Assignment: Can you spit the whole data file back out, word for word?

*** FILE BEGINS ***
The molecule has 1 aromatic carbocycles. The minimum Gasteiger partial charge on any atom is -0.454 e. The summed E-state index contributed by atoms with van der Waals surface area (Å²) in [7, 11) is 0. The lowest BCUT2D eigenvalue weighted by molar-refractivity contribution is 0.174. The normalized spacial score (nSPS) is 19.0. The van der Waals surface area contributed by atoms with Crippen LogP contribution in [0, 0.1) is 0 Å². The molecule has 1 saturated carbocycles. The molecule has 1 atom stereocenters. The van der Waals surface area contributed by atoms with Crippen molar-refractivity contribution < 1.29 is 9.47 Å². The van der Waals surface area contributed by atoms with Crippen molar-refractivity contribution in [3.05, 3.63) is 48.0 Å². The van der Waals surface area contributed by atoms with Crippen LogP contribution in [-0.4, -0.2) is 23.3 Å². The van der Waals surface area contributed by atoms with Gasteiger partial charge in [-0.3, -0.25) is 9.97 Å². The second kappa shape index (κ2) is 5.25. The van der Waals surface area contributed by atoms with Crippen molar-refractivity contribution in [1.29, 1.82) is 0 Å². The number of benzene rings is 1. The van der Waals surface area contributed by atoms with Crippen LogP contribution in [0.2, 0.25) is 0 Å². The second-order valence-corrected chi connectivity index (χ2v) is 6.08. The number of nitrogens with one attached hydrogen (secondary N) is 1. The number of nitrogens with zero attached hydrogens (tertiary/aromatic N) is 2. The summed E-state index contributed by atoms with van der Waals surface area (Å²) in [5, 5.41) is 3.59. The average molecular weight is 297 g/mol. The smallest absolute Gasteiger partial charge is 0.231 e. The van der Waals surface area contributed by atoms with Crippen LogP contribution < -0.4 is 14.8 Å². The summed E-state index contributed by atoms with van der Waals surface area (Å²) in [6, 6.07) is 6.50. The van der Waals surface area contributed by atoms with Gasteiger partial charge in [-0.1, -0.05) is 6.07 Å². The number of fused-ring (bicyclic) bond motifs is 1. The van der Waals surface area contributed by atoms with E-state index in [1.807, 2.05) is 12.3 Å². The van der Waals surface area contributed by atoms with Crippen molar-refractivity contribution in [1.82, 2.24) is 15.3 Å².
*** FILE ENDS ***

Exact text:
The molecule has 1 aromatic carbocycles. The minimum Gasteiger partial charge on any atom is -0.454 e. The summed E-state index contributed by atoms with van der Waals surface area (Å²) in [7, 11) is 0. The lowest BCUT2D eigenvalue weighted by molar-refractivity contribution is 0.174. The normalized spacial score (nSPS) is 19.0. The van der Waals surface area contributed by atoms with Crippen LogP contribution in [0, 0.1) is 0 Å². The molecule has 1 saturated carbocycles. The molecule has 1 atom stereocenters. The van der Waals surface area contributed by atoms with Crippen molar-refractivity contribution < 1.29 is 9.47 Å². The van der Waals surface area contributed by atoms with Crippen molar-refractivity contribution in [3.05, 3.63) is 48.0 Å². The van der Waals surface area contributed by atoms with Crippen LogP contribution in [-0.4, -0.2) is 23.3 Å². The van der Waals surface area contributed by atoms with Gasteiger partial charge in [-0.3, -0.25) is 9.97 Å². The second kappa shape index (κ2) is 5.25. The van der Waals surface area contributed by atoms with Crippen molar-refractivity contribution in [1.29, 1.82) is 0 Å². The number of benzene rings is 1. The van der Waals surface area contributed by atoms with Crippen LogP contribution in [0.2, 0.25) is 0 Å². The second-order valence-corrected chi connectivity index (χ2v) is 6.08. The number of nitrogens with one attached hydrogen (secondary N) is 1. The number of nitrogens with zero attached hydrogens (tertiary/aromatic N) is 2. The summed E-state index contributed by atoms with van der Waals surface area (Å²) in [5, 5.41) is 3.59. The average molecular weight is 297 g/mol. The smallest absolute Gasteiger partial charge is 0.231 e. The van der Waals surface area contributed by atoms with Crippen LogP contribution < -0.4 is 14.8 Å². The summed E-state index contributed by atoms with van der Waals surface area (Å²) in [6, 6.07) is 6.50. The van der Waals surface area contributed by atoms with Gasteiger partial charge in [-0.1, -0.05) is 6.07 Å². The number of fused-ring (bicyclic) bond motifs is 1. The van der Waals surface area contributed by atoms with E-state index in [1.807, 2.05) is 12.3 Å². The van der Waals surface area contributed by atoms with Crippen molar-refractivity contribution in [1.82, 2.24) is 15.3 Å².